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Today’s the official release date for Disgraced, my third novel in the Lola Wicks series, even though it started hitting shelves a couple of weeks ago.

DisgracedHiResNewIn this one, workaholic, vacation-averse Lola finds herself on vacation anyway, thanks to a money-saving furlough ordered by her newspaper. Let’s just say she finds a story, anyway, and promptly abandons the vacation (the point at which any resemblance between me and my protagonist ends).

In addition to the mystery at the heart of the story, in Disgraced I tried to take on the way big institutions—in this case, the military—sometimes betray the people they’re supposed to serve.

Reviewers have been kind enough to take note. Kirkus said Disgraced “explores prejudice and the incredible stress on soldiers in a seemingly unending war with no clear goals” and BOLO Books said “this one tackles important topics we as a society should be discussing.”

Lest that sound like a grind, The Big Thrill, the magazine of the International Thriller Writers, called it “engaging, riveting and authentic.”

And now I’ve tooted my own horn long enough. Good reviews are lovely, but readers’ opinions are the ones that truly matter. It’s time for Disgraced to make its own way out in the world while I work on the sequel, which I’m tempted to call Redeemed, although I’m pretty sure my editor has other, and better, ideas.

Finally, a word about the title, which clearly changes things up with the state-by-state model hinted at in my previous two books in the series, Montana and Dakota. A new publisher, Midnight Ink, is putting out Disgraced and the next two, and wisely felt that abandoning that model would give Lola more flexibility in her next adventures. I quite agree. Happy reading.

Cheating today by referencing my own work from another site. I’m fortunate enough to be included among the Murderers’ Row slate of bloggers for the Thrill Begins, International Thriller Writers’ site for debut authors.

I joined ITW when my first book was published, and have found it a wealth of resources, especially for newbies. Check out this issue: In addition to my piece on scouting locations or J.J. Hensley’s excellent advice to Go Forth and Be Terrible, it features interviews with authors on how they got published (How It Happened); insights into the publishing industry (Publishing Panel); Q&A’s with debut authors (Debut Spotlight), and more.

KillingKindFor instance, in this week’s How It Happened, Chris Holm tells what happened after it happened. His publisher drops him. And he drops his agent:

It had taken me almost two years to land an agent. Another four to find a publisher. Although I believed this manuscript had the potential to be my breakout novel, I was forced to wonder: What if I was wrong? Had I just blown up my writing career?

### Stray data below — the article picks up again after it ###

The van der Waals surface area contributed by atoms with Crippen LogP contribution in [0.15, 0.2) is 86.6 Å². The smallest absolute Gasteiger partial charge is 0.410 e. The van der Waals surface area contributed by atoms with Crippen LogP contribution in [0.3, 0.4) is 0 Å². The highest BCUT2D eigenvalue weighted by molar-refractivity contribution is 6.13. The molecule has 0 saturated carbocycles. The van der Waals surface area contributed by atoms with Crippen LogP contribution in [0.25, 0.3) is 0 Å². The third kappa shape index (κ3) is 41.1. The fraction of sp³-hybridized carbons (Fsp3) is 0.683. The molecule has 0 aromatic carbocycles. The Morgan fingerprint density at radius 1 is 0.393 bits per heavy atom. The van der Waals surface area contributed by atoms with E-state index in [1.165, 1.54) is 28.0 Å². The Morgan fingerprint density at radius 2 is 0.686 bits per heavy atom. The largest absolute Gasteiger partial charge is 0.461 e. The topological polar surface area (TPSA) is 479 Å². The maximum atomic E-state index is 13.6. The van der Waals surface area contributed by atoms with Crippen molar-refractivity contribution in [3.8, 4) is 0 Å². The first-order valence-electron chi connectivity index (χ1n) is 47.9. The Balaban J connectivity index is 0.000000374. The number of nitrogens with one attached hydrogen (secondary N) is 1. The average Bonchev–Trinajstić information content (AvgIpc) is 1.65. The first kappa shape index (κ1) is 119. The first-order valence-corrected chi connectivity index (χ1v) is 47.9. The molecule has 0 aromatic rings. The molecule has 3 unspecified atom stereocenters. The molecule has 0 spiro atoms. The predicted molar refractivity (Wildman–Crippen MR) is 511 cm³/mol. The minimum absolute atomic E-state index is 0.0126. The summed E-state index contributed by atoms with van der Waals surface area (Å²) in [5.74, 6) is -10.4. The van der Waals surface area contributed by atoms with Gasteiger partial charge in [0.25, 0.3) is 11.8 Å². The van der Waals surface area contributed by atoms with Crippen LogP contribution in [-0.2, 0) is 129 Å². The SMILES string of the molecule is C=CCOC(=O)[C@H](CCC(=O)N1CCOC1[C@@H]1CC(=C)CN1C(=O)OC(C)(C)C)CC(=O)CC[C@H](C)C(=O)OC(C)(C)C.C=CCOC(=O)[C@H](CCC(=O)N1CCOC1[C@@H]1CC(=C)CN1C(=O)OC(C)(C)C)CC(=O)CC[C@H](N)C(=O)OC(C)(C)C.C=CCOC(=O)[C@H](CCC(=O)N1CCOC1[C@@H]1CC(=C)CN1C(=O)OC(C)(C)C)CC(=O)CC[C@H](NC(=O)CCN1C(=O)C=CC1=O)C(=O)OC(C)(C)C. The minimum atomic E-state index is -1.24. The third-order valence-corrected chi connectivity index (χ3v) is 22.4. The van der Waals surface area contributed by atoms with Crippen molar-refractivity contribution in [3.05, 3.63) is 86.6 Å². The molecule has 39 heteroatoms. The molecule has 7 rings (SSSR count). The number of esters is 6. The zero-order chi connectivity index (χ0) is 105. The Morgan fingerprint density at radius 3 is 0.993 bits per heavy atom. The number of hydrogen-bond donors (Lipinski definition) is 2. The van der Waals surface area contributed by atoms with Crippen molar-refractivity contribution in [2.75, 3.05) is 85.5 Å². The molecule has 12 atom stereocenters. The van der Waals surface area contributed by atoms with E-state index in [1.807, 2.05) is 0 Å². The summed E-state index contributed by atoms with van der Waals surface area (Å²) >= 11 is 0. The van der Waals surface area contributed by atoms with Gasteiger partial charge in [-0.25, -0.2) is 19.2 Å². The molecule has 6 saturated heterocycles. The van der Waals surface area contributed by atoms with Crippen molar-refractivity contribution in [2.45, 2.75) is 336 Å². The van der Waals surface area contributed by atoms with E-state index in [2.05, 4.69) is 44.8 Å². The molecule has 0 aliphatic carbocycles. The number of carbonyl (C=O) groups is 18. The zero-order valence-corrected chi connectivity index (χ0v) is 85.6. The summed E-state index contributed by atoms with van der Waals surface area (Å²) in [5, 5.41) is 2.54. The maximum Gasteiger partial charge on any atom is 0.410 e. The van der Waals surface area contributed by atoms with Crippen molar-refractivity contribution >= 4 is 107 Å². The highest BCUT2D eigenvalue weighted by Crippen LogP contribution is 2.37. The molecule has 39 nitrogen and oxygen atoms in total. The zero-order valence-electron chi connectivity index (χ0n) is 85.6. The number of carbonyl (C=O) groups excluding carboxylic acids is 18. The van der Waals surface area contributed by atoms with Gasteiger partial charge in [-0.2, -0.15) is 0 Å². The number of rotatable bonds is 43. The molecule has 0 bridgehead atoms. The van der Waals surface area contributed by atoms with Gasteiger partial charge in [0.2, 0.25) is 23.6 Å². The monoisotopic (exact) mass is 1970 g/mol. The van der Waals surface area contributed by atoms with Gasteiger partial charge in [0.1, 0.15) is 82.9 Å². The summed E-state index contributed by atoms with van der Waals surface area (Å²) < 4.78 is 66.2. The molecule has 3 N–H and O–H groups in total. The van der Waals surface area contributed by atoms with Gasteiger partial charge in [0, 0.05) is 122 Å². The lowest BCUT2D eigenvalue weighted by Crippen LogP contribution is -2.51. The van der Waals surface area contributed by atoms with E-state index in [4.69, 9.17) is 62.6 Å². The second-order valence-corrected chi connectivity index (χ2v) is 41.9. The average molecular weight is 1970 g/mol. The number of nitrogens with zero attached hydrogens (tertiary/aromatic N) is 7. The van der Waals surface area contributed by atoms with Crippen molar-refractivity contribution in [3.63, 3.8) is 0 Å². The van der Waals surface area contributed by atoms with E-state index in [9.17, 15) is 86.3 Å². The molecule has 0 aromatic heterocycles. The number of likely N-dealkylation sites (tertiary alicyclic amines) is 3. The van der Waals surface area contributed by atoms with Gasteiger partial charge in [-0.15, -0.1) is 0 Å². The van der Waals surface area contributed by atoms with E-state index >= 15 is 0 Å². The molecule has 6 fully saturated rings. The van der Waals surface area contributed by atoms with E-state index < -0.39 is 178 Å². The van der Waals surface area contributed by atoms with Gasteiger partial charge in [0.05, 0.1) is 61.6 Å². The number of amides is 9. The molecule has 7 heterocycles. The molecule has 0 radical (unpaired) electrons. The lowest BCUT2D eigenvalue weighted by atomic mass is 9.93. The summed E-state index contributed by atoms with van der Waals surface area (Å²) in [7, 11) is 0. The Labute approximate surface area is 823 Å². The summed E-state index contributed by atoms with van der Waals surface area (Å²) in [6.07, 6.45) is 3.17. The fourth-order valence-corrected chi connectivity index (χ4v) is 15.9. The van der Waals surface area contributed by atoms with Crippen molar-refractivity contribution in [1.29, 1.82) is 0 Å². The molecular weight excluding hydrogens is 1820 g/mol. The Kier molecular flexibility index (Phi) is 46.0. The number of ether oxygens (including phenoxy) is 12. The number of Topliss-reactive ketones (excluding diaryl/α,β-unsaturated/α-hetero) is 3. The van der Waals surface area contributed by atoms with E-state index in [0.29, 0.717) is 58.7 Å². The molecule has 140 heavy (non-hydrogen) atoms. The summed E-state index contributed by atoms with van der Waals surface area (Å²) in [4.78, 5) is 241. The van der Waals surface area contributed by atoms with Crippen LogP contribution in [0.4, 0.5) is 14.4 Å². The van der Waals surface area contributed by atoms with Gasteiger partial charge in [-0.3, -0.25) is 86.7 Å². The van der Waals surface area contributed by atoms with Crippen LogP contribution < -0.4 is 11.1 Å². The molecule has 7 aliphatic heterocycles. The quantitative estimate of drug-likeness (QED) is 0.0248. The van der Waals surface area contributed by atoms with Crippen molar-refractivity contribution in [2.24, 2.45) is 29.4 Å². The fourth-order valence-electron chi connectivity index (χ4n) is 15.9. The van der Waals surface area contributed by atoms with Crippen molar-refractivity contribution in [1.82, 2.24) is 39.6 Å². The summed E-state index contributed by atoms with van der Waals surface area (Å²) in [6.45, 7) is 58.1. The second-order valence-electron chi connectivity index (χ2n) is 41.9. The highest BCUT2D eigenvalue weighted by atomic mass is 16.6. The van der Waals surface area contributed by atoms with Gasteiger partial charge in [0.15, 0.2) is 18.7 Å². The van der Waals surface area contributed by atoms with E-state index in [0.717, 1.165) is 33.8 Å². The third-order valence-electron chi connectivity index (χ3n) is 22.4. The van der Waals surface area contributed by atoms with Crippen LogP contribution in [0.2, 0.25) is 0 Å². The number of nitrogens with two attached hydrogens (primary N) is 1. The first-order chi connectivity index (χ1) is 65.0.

It’s a cautionary tale, thankfully one with a happy ending.

If you haven’t been published, there’s plenty of helpful information to get you there. And if you have, you’ll get insights into the bewildering world of publishing. It’s worth a gander.

For awhile this summer, the days flew by far too fast. A Delaware-Vermont-New York City swing (the latter for ThrillerFest) kept me moving for weeks. Then, upon returning to Montana, I headed out again for readings and book signings in Butte, Livingston and Bozeman. After which, the temperatures soared in the 90s and stayed there, and I … just … stopped. Nell the office dog has the right approach for dealing with the heat, and my own isn’t that different. Writing happens only with the fan trained directly on me. We’ve got fans buzzing all over the house – the place feels like a 747 about to take off.

It all makes me look back fondly on ThrillerFest, which took place at the Hyatt Grand Central in Manhattan, an establishment air-conditioned to a fine arctic chill. But the workshops were smokin’ hot (a workshop on how much murderous detail is too much was a favorite) along with interviews with high-flying authors like Scott Turow, Ann Rice, R.L. Stine and David Morrell. International Thriller Writers offers an impressive program for debut authors – getting to know those folks was probably my favorite part of the week. I came home with Samuel W. Gailey’s Deep Winter and John Dixon’s Phoenix Island, and plan to order others as the TBR pile diminishes (that will happen someday, right?). It was such an honor to be a finalist, along with fellow Permanent Press author J.J. Hensley (Resolve and, coming in September, Measure Twice), for the first novel award – huge congrats to winner Jason Matthews (Red Sparrow).

Deep Winter seems like the right thing to be reading as the heat wave continues. Last year, I countered the summer doldrums by finishing work on my own Dakota, set during a subzero North Dakota winter . But I goofed this year, finding myself at work on Arizona, which takes place during a desert summer, with days even hotter than those plaguing Montana right now. Must. Plan. Better.